We are here to encourage the development of gifted young singers and to stimulate the growth of New York City's invaluable chamber opera companies. But we will not neglect the Metropolitan Opera either. Get ready for bouquets and brickbats.

Sunday, December 8, 2019


Singers and Judges in Premiere Opera Foundation's International Vocal Competition Finals Concert

This was a great week for vocal competitions; we attended three of them! Truth to tell, there is nothing we enjoy more than these events. We get to hear a wide variety of material sung by some of the best vocal talent around. We get to watch the growth of young singers with whom we are familiar and we get to meet young singers from other cities that we don't usually get to hear.

Although all competitions share common features like excitement and cash prizes, each vocal competition has a different emphasis. Yesterday's competition inaugurated the union between the Premiere Opera Foundation and NYIOP, thus extending the concept of the competition beyond cash prizes by incorporating the function of auditioning. Instead of young artists traveling the world to audition, NYIOP brought casting directors to the event. If we were casting directors we would have felt like a gourmet at a banquet!

There was so much talent onstage to appreciate and such a distinguished panel of judges, including our own dear friend Ken Benson, Stefanos Koroneos and Maestro Israel Gursky from Teatro Grattacielo, Eric Margiore of Premiere Artists Management,and world famous soprano Erin Morley whose performances always thrill us.  

A field of 200 applicants was winnowed down to 91 semi-finalists; at the prior day's semi-finals, 20 young singers were chosen as finalists. It was interesting to us that in addition to the generous prizes awarded to the finalists, prizes were also given to some of the semi-finalists. No one walked away empty handed. Some prizes were cash and others were study grants abroad, vocal and career consultations, or coachings. Just imagine being able to coach with Ms. Morley!!!

We loved Nina Mutalifu's interpretation of Adriana Lecouvreur's famous aria "Io son l'umile ancella" in which her soaring soprano was used effectively to show both the character's diva stature but also her modesty. Ms. Mutalifu has sung in our Around the World in Song concerts, performing Uighur songs in her native language. What a treat to hear her sing a realismo role in Italian!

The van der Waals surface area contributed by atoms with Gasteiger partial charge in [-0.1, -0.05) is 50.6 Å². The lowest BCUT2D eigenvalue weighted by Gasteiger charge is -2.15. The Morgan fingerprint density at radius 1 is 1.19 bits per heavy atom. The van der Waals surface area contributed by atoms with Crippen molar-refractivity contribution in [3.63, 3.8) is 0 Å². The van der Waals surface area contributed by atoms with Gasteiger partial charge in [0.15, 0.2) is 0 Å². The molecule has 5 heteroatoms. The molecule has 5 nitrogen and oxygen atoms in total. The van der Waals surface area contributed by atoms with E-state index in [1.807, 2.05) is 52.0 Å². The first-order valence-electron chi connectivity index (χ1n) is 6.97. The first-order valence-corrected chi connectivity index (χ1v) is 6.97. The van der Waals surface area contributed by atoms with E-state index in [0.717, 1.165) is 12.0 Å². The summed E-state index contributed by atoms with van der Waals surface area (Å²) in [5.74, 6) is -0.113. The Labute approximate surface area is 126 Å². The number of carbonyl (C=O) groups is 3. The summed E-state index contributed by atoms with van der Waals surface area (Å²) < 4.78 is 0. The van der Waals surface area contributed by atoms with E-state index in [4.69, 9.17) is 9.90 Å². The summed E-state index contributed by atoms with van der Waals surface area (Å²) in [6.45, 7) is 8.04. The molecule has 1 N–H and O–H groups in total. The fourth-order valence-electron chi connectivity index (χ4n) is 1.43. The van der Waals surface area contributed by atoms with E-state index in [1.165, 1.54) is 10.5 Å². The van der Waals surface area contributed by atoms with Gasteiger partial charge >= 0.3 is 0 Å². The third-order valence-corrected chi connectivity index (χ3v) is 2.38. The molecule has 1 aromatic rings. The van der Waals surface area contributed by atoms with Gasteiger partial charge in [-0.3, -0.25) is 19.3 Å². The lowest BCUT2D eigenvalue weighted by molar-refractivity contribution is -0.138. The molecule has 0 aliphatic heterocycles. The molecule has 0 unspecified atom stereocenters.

Tim Murray's pleasingly textured baritone was put in the service of limning the character of the clueless Count Almaviva. We watched and listened with glee as his ire grows. 

Mezzo-soprano Michaela Wolz performed "Parto, ma tu ben mio" from Mozart's La clemenza di Tito with variety of color in each verse, growing in ardency. There was something deeply affecting as she repeated "Guardami!"

Soprano Tatev Baroyan did justice to the "Snow Maiden's Aria" from the Rimsky-Korsakov opera. We recently saw this exquisite fairytale opera at Manhattan School of Music and Ms. Baroyan's ethereal interpretation was filled with the requisite innocence of the character.

Heldentenor Kevin Ray wisely chose the impassioned aria "Amfortas! Die Wunde!" from Wagner's Parsifal. His sizable instrument filled the sanctuary with overtones as his sincerity grew in power.

Mezzo-soprano Carolyn Sproule made a fine Adalgisa, beautifully shaping the long phrases of "Sgombra e la sacra selva" from Bellini's Norma. She has an admirable true mezzo sound and ended with a finely wrought decrescendo.

Joo Won Kang was one of several superb Verdi baritones on the program. His performance was well modulated and he brought considerable excitement to the cabaletta. We liked the resonance of his instrument as well.

Soprano Alexandra Razskazoff scored highly in that feature as well. She brought a lot of vocal excitement to "Come in quest'ora bruna" from Verdi's Simon Boccanegra. We liked the exquisite dynamic control and the fine vibrato of her instrument.